Ruta Sepetys (Rūta Šepetys) is an internationally acclaimed author of historical fiction published in more than 50 countries and 36 languages. Sepetys is considered a “crossover” novelist as her books are read by both students and adults worldwide. Her novels Between Shades of Gray and Out of the Easy are both New York Times bestsellers, international bestsellers, and Carnegie Medal nominees. Salt to the Sea, her latest novel, was an instant bestseller and debuted at #2 on the New York Times list. Her books have won or been shortlisted for over 40 book prizes, are included on over 20 state reading lists, and have been selected for several all-city reading programs.
Sepetys is the daughter of a Lithuanian refugee. Born in Michigan, she was raised in a family of artists, readers, and music lovers. She attended college to study opera, but instead graduated with a degree in International Finance. Prior to publishing her first novel, she spent 20 years in the music industry helping artists and songwriters distill story through song.
Sepetys is the first American crossover novelist to address both European Parliament and the Library of Congress. She was awarded The Rockefeller Foundation’s prestigious Bellagio Resident Fellowship for Salt to the Sea. Sepetys was also bestowed the Cross of the Knight of the Order by the President of Lithuania for her contributions to education and memory preservation. She is intensely proud to be Lithuanian, even if that means she has a name no one can pronounce.
Sepetys lives in a treehouse in the hills of Tennessee.
I’m sure you have been revisiting Lina and company even more with the film adaptation of Between Shades of Gray. What was your role in the movie and how did you feel about releasing your work to be interpreted by others?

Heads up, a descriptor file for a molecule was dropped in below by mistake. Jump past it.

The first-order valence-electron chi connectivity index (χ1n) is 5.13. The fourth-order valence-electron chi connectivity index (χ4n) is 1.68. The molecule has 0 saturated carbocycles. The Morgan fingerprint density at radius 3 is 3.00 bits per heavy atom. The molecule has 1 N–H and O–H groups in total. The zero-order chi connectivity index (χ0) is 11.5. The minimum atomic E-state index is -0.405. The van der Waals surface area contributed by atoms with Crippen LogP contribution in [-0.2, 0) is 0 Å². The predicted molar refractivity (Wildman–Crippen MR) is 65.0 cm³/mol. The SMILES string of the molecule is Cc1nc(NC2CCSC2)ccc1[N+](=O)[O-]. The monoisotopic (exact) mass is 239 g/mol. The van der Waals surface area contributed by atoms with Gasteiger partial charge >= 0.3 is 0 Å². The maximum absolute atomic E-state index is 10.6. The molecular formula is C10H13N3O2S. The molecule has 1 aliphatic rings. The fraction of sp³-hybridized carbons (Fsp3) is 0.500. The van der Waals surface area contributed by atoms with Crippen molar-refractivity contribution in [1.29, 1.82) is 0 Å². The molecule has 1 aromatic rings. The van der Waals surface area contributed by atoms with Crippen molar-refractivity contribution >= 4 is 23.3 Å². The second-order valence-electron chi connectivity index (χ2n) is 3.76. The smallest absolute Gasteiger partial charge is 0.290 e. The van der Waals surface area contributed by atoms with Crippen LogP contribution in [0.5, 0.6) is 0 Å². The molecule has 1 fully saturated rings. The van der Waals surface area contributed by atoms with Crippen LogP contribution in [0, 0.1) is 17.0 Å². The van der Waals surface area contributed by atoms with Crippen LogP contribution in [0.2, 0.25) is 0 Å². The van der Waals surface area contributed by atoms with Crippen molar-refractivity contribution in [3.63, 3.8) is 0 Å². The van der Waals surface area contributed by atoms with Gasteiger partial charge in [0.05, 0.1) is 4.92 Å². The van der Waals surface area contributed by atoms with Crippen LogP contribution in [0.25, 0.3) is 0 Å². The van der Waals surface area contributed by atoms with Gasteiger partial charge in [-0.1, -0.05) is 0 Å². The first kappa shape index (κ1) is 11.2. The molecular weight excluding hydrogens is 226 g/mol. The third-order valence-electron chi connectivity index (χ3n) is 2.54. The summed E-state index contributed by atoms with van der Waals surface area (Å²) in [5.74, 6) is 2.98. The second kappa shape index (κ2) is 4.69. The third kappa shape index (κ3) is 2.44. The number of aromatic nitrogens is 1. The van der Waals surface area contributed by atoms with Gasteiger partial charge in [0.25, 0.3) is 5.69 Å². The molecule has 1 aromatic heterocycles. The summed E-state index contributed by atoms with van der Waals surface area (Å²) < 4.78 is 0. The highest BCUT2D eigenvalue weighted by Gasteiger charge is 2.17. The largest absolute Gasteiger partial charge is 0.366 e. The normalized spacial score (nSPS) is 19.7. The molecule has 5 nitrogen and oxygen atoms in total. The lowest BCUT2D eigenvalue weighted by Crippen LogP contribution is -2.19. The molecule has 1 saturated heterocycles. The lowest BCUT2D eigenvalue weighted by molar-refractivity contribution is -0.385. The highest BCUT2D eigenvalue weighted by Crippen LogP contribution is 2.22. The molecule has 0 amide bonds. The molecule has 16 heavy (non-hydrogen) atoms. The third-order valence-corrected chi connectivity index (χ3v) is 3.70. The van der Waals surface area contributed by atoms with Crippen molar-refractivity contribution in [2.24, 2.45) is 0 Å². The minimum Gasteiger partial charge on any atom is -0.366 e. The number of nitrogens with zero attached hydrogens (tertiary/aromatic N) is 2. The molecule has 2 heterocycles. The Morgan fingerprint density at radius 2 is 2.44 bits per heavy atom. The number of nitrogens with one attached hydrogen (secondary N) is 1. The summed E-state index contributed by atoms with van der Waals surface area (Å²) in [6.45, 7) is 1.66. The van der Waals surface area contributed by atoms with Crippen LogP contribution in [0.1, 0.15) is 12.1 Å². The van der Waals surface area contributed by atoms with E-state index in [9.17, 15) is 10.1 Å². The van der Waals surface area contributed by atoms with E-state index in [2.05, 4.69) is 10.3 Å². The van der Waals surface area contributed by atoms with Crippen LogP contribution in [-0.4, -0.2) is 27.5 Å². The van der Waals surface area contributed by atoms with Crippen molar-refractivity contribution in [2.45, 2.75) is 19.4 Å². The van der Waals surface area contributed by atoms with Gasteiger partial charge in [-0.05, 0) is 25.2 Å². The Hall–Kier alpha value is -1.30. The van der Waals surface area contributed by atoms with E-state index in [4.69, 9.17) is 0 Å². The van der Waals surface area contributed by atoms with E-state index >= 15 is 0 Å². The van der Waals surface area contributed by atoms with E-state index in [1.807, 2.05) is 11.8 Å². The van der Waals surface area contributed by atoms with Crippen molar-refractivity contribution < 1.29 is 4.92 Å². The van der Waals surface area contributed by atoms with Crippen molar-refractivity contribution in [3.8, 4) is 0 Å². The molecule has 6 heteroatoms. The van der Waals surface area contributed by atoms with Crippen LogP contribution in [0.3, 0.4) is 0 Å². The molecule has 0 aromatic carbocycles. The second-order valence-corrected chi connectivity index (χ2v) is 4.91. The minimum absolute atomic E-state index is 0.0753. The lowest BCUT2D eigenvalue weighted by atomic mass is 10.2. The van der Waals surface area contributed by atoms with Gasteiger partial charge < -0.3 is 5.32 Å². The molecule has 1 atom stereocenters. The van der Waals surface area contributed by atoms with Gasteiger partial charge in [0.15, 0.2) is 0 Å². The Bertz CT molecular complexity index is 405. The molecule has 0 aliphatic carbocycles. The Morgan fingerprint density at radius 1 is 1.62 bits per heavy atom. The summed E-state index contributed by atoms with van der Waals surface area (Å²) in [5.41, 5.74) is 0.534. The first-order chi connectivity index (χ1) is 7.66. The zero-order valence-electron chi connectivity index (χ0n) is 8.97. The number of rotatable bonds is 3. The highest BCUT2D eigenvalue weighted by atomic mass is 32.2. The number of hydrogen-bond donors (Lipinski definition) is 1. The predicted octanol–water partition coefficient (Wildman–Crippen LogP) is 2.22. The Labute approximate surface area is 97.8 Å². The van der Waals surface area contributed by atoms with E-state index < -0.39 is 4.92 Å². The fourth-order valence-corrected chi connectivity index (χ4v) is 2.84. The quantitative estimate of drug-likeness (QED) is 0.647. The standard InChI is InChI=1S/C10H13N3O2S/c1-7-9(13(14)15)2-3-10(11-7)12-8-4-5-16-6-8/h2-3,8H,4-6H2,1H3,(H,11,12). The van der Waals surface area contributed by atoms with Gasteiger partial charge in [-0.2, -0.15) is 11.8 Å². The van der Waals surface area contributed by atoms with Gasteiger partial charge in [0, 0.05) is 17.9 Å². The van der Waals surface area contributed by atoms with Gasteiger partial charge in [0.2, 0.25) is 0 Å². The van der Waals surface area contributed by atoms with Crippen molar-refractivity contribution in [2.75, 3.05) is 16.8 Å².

Some authors are reluctant to option their novels for film. I understand that. But in this case, I wrote the book but it’s not my story. The story belongs to history, to Lithuania. I want the largest possible audience to learn of the 50 years of occupation that Lithuanians endured.
I’ve been incredibly fortunate to be involved in the film adaptation, Ashes in the Snow. The screenwriter discussed his early drafts with me, the director shared audition tapes, and I had dinner with the lead actors before filming even began. The movie is scheduled for the film festival circuit in early 2017 and we are hoping for release in fall of 2017.
So far you have written three books set during the 1940s/1950s that feature real life wrapped in fiction. What can we expect to see from you next? Will you revisit the themes that filled your previous novels?
Yes. I’m inspired by themes of identity, courage, and survival. Thankfully, history is rich with stories that contain those elements. I’m currently working on a historical novel set in 1950s Spain during the dictatorship of Francisco Franco. The research has been fascinating!
Before we wrap up our conversation, I must ask about your home. You live in a treehouse in Tennessee? What does that mean? The idea conjures images of backyard forts!
Thanks for asking! My husband and I bought a house at the top of a hill and rebuilt it up into the trees. It feels like a traditional house inside but the walls are glass so we are surrounded by trees in every room. You can see a picture of the treehouse on my website. Just go to the About page. There’s a photo in the FAQ section.
Finally, do you respond to fan mail? What is the best way for readers to contact you?
Absolutely. Readers can contact me through the “Contact” page on my website www.rutasepetys.com